The Business Software Alliance (BSA) is offering £10,000 reward for information that helps catch companies guilty of using counterfeit software in the UK, the organisation said Thursday.
The Alliance claims that software piracy is rife among businesses in the UK and hopes that the 10k bounty will prompt employees to inform on crooked firms.
According to the BSA around one in every four pieces of software on a computer in the UK is illegal. In the UK alone last year, the BSA estimates that illegal copying and distribution costs the software industry £457m. "This is unacceptable as it not only hurts the software industry but also loses the country legitimate jobs and tax revenues," says Mike Newton, campaign manager for the BSA.
Software houses are also keen to see the illicit trade in software quashed. Microsoft, the world's largest software house, has launched a variety of initiatives to stamp out own software bootlegging. In the UK, it says it will replace illegitimate software with the genuine thing and has developed search technology to trawl for pirated copies of its wares online.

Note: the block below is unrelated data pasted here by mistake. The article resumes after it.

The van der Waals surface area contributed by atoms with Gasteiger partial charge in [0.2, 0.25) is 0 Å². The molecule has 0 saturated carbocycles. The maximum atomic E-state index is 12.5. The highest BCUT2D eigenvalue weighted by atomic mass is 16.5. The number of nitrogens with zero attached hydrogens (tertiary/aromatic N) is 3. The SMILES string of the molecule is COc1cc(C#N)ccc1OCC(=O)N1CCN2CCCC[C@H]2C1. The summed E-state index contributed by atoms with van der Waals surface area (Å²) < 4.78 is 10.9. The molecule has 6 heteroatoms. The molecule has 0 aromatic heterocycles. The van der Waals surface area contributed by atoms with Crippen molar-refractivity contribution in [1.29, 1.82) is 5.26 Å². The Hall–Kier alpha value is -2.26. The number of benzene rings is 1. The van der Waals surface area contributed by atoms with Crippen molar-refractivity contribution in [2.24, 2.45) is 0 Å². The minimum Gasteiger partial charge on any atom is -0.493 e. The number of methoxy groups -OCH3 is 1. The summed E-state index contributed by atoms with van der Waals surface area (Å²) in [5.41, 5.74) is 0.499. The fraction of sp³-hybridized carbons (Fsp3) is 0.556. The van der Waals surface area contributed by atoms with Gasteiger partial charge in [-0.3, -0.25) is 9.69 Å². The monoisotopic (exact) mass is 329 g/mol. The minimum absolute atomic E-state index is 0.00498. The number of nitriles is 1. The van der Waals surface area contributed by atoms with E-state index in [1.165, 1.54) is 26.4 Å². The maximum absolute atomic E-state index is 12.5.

The problem of piracy is down to lax management, the BSA claims. "The problem begins when companies set the priority for software management and auditing very low," says Newton. Company directors and managers face stiff penalties if illegitimate software is found at their company. "It is the responsibility of company owners and directors who are liable for unlimited fines and prison sentences of up to two years when their organisation is caught using illegal software," says Newton.
The BSA has also pointed the finger at Internet auction sites in the UK in recent weeks, accusing them of not doing enough to stop users peddling pirated software.
In the run up to Thursday's announcement, the BSA conducted a survey asking respondents what would encourage them to inform on business software piracy. Over half answered that cash would be the biggest incentive. A hotline has been set up by the BSA for piracy informants and the BSA guarantees anonymity in its investigations.
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